Take the 2-minute tour ×
Stack Overflow is a question and answer site for professional and enthusiast programmers. It's 100% free, no registration required.

I have come across heap errors while loading a large dataset into Jena. `Is there some way by which I may allocate the JVM(Java) a large heap space.

I know I can achieve this by making changes into eclipse.ini. But is there some way by which I may increase the Java heap size using command line in linux (I using a 64GB RAM server: running 12.04 Ubuntu LTS server)?

The error which I am getting due to less heap space is: exception in thread main gc overhead limit exceeded.

Also how can I find the maximum amount of heap space which I can set for my systems

I tried export JAVA_OPTS= -Xms4096m -Xmx4096m but ended up getting the error: bash: export: -Xms4096m': not a valid identifier bash: export:-Xmx4096m': not a valid identifier

share|improve this question

marked as duplicate by Jarrod Roberson, Makoto, Elliott Frisch, MadProgrammer, Donal Fellows Dec 21 '13 at 7:03

This question has been asked before and already has an answer. If those answers do not fully address your question, please ask a new question.

1  
research Xmx and Xms options –  Jarrod Roberson Dec 21 '13 at 2:35
    
@JarrodRoberson I tried but setting them through JVM_OPTIONS does not work for me. Also how can I find the maximum amount of heap space which I can set for my systems. Thanks a lot for replying...i read the post before posting the question..but since I am a novice at linux..i did not get much –  Alice Everett Dec 21 '13 at 2:39
1  
this kind of information is easy to find with any search engine. –  Leo Dec 21 '13 at 2:44
    
@Leo Ya I tried ...but being a novice i am not able to comprehend much –  Alice Everett Dec 21 '13 at 2:47
    
@AliceEverett You could try running the command free on your bash prompt. –  Elliott Frisch Dec 21 '13 at 2:58

2 Answers 2

up vote 1 down vote accepted

Try (note quotes are not optional with two words)

export JAVA_OPTS="-Xms4096m -Xmx4096m"

Or, even

export MIN="4096m" # <-- Those quotes are (one word).
export MAX="4096m"
export JAVA_OPTS="-Xms$MIN -Xmx$MAX" # <-- single quotes would break variable expansion
share|improve this answer
    
I have 64 GB RAM..is it fine If I allocate 16GB RAM for Java heap space –  Alice Everett Dec 21 '13 at 3:05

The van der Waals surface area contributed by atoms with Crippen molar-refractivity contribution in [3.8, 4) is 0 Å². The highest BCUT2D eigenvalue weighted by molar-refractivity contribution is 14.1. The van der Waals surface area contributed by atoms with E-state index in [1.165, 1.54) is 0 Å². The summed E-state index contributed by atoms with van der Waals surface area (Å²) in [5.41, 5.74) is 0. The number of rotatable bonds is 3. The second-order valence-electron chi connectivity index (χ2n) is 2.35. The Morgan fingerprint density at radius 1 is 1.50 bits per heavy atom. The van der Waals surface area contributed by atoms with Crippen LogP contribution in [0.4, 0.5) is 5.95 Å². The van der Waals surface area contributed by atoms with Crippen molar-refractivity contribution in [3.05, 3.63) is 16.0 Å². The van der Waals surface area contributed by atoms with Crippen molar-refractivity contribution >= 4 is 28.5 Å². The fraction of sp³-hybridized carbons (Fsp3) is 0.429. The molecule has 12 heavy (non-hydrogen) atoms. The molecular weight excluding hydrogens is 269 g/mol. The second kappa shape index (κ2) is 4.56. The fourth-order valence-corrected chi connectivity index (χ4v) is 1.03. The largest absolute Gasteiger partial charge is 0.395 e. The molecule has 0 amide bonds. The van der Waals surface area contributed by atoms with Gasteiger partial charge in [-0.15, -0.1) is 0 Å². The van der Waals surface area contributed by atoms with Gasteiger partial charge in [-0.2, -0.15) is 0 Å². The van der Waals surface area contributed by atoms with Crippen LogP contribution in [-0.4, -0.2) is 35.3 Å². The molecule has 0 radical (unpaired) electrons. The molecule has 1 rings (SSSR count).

@AliceEverett Test it, but I might go even higher... (depending on what I was doing)... –  Elliott Frisch Dec 21 '13 at 3:06
    
also what does the "m" in export JAVA_OPTS="-Xms4096m -Xmx4096"..signify..i m just a little curious..thanks a lot for the help thus far –  Alice Everett Dec 21 '13 at 3:07
    
@AliceEverett Megabytes... –  Elliott Frisch Dec 21 '13 at 3:09
    
@AliceEverett Also, try java -X -help. –  Elliott Frisch Dec 21 '13 at 3:09
java -Xms4096m -Xmx4096m [YourAppHere]

This command will allocate 4GB (or 4096 MB) of heap memory at the start (the -Xms4096m option), and will have a maximum heap memory size of 4GB (the -Xmx4096m option).

Obviously you can change the number to whatever sizes you want to. There is overhead if the computer has to increase the size of memory (Every time it increases the memory size, it doubles the allocation) so if you have that much ram, you might as well just allocate it at the beginning of the app.

share|improve this answer
    
what does [YourAppHere] signify. Also thanks for answering :) –  Alice Everett Dec 21 '13 at 2:42
    
the java file that you are running –  oconnecp Dec 21 '13 at 2:44
    
actually I am running java bytecodes(i.e. executable equivalent of C++)..can I specify the executable name here –  Alice Everett Dec 21 '13 at 2:45
    
Also is there a way by which I may set java heap size permanently for some time –  Alice Everett Dec 21 '13 at 2:46
    
java is always run as bytecode, whether it's just compiled, or compressed into a jar. Java runs on a virtual machine and only understands bytecode specifically made for it. Those commands will set the heap size to whatever you want them to be and it is persistant as long as the app is running. if you need a shortcut write a sh script that calls that command instead of typing it everytime –  oconnecp Dec 21 '13 at 2:49

Not the answer you're looking for? Browse other questions tagged or ask your own question.